Daulton Varsho, one of the more fantasy-relevant catchers of the past two seasons, is on the move. With his trade to the Toronto Blue Jays, there's a greater chance his days behind the plate will soon come to an end. Thankfully, he'll carry his eligibility forward to 2023 thanks to his 31 appearances at catcher last season.
Varsho should take over as the Blue Jays' starting right fielder, giving them a great defense at all three outfield spots, at least when both Kevin Kiermaier and George Springer are healthy and out there. That's big news for the team's pitchers, none of whom has an especially heavy ground-ball leaning. Chris Bassitt, Jose Berrios, Kevin Gausman, Alek Manoah and Jordan Romano are all worth an extra buck, considering the Blue Jays' focus on defensive improvement this winter.
Additionally, Varsho's left-handed bat gives the Blue Jays some much-needed lineup balance, as they had by far baseball's fewest plate appearances from left-handed hitters last season (a 351 PA gap between first and second). That is helpful to the other members of the batting order, who could sneak in a handful more advantageous at-bats against lefty relievers thanks to the three-batter-minimum rule, but it might work against Varsho, who has a 166-point OPS platoon split in his career, considering there aren't that many lefty bats opposing managers might target with their premium bullpen lefties late in the game.
Ultimately, Varsho's fantasy stock shouldn't shift too much in Toronto, as he was my No. 3 catcher entering the week and remains that following the deal. What did change, however, is his 2023 ceiling. As a catcher-eligible player who might serve as an everyday outfielder, he stands a chance at exceeding the 592 plate appearances -- second-most among catcher-eligibles behind only J.T. Realmuto's 612 -- even if he serves as the Blue Jays' No. 6 hitter rather than at leadoff, a role he occupied on 62 occasions last season. Batting behind that loaded top half of the order could mean a substantial boost in RBIs, giving Varsho an outside chance at a rare 30-homer, 100-RBI, 15-steal season -- only Carlton Fisk (1985) and Ivan Rodriguez (1999) have ever done that, among primary catchers. Varsho has a strong case to be the position's No. 1 rotisserie pick, and he has narrowed the gap in points leagues too.
It's future years where Varsho's dynasty league managers should now worry. In Toronto, he's unlikely to see as much time behind the plate, where it appears the team will go with an Alejandro Kirk and Danny Jansen tandem next season. Varsho might struggle to get to even the 20 games required to carry that eligibility into 2024, so keep it in mind that the outfield move might now be permanent, other than the occasional time where the Blue Jays shake up the lineup to give Kirk and Jansen a defensive day off.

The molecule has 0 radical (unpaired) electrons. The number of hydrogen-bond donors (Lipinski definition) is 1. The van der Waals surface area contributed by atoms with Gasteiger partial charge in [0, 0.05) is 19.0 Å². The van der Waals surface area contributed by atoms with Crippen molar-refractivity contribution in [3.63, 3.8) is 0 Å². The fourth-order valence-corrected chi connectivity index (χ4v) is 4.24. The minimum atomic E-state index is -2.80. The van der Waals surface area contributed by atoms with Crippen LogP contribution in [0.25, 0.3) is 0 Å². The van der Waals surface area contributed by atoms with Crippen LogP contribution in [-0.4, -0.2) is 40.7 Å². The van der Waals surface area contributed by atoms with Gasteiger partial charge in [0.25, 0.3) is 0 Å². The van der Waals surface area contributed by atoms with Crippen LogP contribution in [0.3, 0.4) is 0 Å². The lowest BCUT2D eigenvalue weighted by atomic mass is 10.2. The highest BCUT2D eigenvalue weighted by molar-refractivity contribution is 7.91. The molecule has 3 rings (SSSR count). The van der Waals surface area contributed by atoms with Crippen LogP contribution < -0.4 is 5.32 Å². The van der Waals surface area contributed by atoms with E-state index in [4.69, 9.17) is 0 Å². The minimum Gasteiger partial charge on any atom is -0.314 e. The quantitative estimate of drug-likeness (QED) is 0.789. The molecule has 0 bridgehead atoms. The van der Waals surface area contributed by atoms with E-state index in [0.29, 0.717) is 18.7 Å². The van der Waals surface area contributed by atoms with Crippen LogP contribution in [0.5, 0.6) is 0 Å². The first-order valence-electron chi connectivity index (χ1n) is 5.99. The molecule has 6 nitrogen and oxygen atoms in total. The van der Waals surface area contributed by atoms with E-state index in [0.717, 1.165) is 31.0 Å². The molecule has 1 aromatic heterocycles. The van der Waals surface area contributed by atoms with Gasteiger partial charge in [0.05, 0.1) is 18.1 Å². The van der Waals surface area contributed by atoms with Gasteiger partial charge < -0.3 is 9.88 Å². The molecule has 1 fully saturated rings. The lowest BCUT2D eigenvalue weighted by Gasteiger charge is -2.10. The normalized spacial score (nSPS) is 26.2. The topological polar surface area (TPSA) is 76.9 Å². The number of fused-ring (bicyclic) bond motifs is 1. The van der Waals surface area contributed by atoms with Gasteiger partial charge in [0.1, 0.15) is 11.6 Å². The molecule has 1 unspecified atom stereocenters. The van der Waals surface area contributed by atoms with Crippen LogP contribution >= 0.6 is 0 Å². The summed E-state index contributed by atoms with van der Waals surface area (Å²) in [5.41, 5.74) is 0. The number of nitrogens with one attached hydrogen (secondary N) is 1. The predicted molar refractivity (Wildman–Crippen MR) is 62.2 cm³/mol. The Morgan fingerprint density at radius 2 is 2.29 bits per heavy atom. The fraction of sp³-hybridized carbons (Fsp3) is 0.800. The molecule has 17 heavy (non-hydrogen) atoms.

Moreno might not begin the season as the Diamondbacks' starting catcher, but he's unquestionably now their future at the position. He'll be a player to watch during spring training, as it's only a matter of time before he pushes Carson Kelly for the starting job. Moreno's hit tool is extremely polished for a catcher of his age (22) and experience (122 games combined between Double-A, Triple-A and the majors), something he showed during his brief big-league stint in 2022. He hasn't yet shown much power at the higher professional levels. In some ways, he's reminiscent of the player he once played behind, Kirk, and Moreno's 2023 fantasy appeal is similar, a higher-than-typical statistical floor with the potential to be a locked-in, top-10 positional option if he takes hold of the job come Opening Day.
Gurriel could be the sneaky inclusion of the trade. He has at times shown good power throughout his career and has improved his contact rate in each of the past three seasons. Perhaps a change of scenery will do him good, though the move from Toronto's Rogers Centre to Arizona's Chase Field represents a power downgrade, the latter more of a doubles-and-triples venue since the introduction of the humidor there a few years back. Gurriel's big danger is that he's joining a team with three young, left-handed, incumbent outfielders (Corbin Carroll, Jake McCarthy, Alek Thomas) as well as multiple designated hitter types (Pavin Smith, Seth Beer), putting him at risk of a weak-side platoon role. He's worth a fourth-or-fifth-outfielder gamble in leagues that use that many, but be prepared to move on quickly if he starts the season slowly.